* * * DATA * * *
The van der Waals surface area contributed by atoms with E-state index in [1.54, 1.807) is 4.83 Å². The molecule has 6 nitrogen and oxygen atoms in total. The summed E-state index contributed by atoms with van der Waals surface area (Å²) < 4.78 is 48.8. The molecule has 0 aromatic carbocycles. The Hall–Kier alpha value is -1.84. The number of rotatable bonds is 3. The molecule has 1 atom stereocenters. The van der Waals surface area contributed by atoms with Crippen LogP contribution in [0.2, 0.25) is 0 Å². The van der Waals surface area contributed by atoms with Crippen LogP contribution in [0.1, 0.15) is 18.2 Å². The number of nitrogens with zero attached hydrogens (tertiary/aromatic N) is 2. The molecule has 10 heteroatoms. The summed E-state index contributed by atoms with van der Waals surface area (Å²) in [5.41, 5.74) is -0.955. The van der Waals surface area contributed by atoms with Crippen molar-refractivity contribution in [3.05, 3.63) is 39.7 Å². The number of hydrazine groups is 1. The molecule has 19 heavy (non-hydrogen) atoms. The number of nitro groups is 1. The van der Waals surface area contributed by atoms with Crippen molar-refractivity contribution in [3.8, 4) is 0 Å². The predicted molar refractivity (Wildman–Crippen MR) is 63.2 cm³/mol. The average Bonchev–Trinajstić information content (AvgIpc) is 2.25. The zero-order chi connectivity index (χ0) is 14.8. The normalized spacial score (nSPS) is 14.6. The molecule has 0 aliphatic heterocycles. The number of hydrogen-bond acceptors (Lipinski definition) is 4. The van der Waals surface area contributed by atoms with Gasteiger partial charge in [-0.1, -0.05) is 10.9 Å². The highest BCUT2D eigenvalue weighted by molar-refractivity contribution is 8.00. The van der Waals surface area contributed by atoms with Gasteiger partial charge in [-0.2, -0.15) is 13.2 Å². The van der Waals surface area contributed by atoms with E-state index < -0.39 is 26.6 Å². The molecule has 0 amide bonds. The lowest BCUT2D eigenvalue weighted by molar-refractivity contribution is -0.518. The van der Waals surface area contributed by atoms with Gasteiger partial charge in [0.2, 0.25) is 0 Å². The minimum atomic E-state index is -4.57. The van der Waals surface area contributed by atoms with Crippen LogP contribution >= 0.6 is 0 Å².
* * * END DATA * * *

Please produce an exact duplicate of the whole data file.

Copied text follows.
The van der Waals surface area contributed by atoms with E-state index in [1.54, 1.807) is 4.83 Å². The molecule has 6 nitrogen and oxygen atoms in total. The summed E-state index contributed by atoms with van der Waals surface area (Å²) < 4.78 is 48.8. The molecule has 0 aromatic carbocycles. The Hall–Kier alpha value is -1.84. The number of rotatable bonds is 3. The molecule has 1 atom stereocenters. The van der Waals surface area contributed by atoms with Crippen LogP contribution in [0.2, 0.25) is 0 Å². The van der Waals surface area contributed by atoms with Crippen LogP contribution in [0.1, 0.15) is 18.2 Å². The number of nitrogens with zero attached hydrogens (tertiary/aromatic N) is 2. The molecule has 10 heteroatoms. The summed E-state index contributed by atoms with van der Waals surface area (Å²) in [5.41, 5.74) is -0.955. The van der Waals surface area contributed by atoms with Crippen molar-refractivity contribution in [3.05, 3.63) is 39.7 Å². The number of hydrazine groups is 1. The molecule has 19 heavy (non-hydrogen) atoms. The number of nitro groups is 1. The van der Waals surface area contributed by atoms with Crippen molar-refractivity contribution in [3.8, 4) is 0 Å². The predicted molar refractivity (Wildman–Crippen MR) is 63.2 cm³/mol. The average Bonchev–Trinajstić information content (AvgIpc) is 2.25. The zero-order chi connectivity index (χ0) is 14.8. The normalized spacial score (nSPS) is 14.6. The molecule has 0 aliphatic heterocycles. The number of hydrogen-bond acceptors (Lipinski definition) is 4. The van der Waals surface area contributed by atoms with Gasteiger partial charge in [-0.1, -0.05) is 10.9 Å². The highest BCUT2D eigenvalue weighted by molar-refractivity contribution is 8.00. The van der Waals surface area contributed by atoms with Gasteiger partial charge in [-0.2, -0.15) is 13.2 Å². The van der Waals surface area contributed by atoms with E-state index < -0.39 is 26.6 Å². The molecule has 0 amide bonds. The lowest BCUT2D eigenvalue weighted by molar-refractivity contribution is -0.518. The van der Waals surface area contributed by atoms with Gasteiger partial charge in [0.2, 0.25) is 0 Å². The minimum atomic E-state index is -4.57. The van der Waals surface area contributed by atoms with Crippen LogP contribution >= 0.6 is 0 Å².